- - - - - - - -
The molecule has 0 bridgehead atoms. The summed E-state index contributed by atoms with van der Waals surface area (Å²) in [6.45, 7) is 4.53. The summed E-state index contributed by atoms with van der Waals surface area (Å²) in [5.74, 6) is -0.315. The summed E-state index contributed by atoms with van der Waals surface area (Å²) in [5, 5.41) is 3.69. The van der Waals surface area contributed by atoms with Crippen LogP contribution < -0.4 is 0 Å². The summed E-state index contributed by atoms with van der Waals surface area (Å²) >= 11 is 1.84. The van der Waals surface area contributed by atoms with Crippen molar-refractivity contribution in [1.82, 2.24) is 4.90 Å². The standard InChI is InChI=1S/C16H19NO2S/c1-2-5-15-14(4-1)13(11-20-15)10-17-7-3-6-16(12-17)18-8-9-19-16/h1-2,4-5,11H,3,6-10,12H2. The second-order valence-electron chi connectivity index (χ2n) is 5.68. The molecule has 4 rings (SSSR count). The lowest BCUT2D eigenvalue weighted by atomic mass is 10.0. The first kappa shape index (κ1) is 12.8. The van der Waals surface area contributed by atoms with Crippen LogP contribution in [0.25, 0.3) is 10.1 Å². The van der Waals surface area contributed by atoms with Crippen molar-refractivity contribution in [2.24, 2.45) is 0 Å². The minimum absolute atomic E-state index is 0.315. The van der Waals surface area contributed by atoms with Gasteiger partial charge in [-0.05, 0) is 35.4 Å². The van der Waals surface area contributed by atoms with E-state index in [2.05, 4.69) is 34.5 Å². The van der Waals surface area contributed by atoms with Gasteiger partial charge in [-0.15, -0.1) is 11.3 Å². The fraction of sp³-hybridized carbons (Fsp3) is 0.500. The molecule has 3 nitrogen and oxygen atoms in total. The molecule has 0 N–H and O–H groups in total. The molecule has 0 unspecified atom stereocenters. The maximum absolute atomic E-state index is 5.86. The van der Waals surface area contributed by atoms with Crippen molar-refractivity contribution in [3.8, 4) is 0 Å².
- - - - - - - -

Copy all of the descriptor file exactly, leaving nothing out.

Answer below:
The molecule has 0 bridgehead atoms. The summed E-state index contributed by atoms with van der Waals surface area (Å²) in [6.45, 7) is 4.53. The summed E-state index contributed by atoms with van der Waals surface area (Å²) in [5.74, 6) is -0.315. The summed E-state index contributed by atoms with van der Waals surface area (Å²) in [5, 5.41) is 3.69. The van der Waals surface area contributed by atoms with Crippen LogP contribution < -0.4 is 0 Å². The summed E-state index contributed by atoms with van der Waals surface area (Å²) >= 11 is 1.84. The van der Waals surface area contributed by atoms with Crippen molar-refractivity contribution in [1.82, 2.24) is 4.90 Å². The standard InChI is InChI=1S/C16H19NO2S/c1-2-5-15-14(4-1)13(11-20-15)10-17-7-3-6-16(12-17)18-8-9-19-16/h1-2,4-5,11H,3,6-10,12H2. The second-order valence-electron chi connectivity index (χ2n) is 5.68. The molecule has 4 rings (SSSR count). The lowest BCUT2D eigenvalue weighted by atomic mass is 10.0. The first kappa shape index (κ1) is 12.8. The van der Waals surface area contributed by atoms with Crippen LogP contribution in [0.25, 0.3) is 10.1 Å². The van der Waals surface area contributed by atoms with Crippen molar-refractivity contribution in [2.24, 2.45) is 0 Å². The minimum absolute atomic E-state index is 0.315. The van der Waals surface area contributed by atoms with Gasteiger partial charge in [-0.05, 0) is 35.4 Å². The van der Waals surface area contributed by atoms with E-state index in [2.05, 4.69) is 34.5 Å². The van der Waals surface area contributed by atoms with Gasteiger partial charge in [-0.15, -0.1) is 11.3 Å². The fraction of sp³-hybridized carbons (Fsp3) is 0.500. The molecule has 3 nitrogen and oxygen atoms in total. The molecule has 0 N–H and O–H groups in total. The molecule has 0 unspecified atom stereocenters. The maximum absolute atomic E-state index is 5.86. The van der Waals surface area contributed by atoms with Crippen molar-refractivity contribution in [3.8, 4) is 0 Å².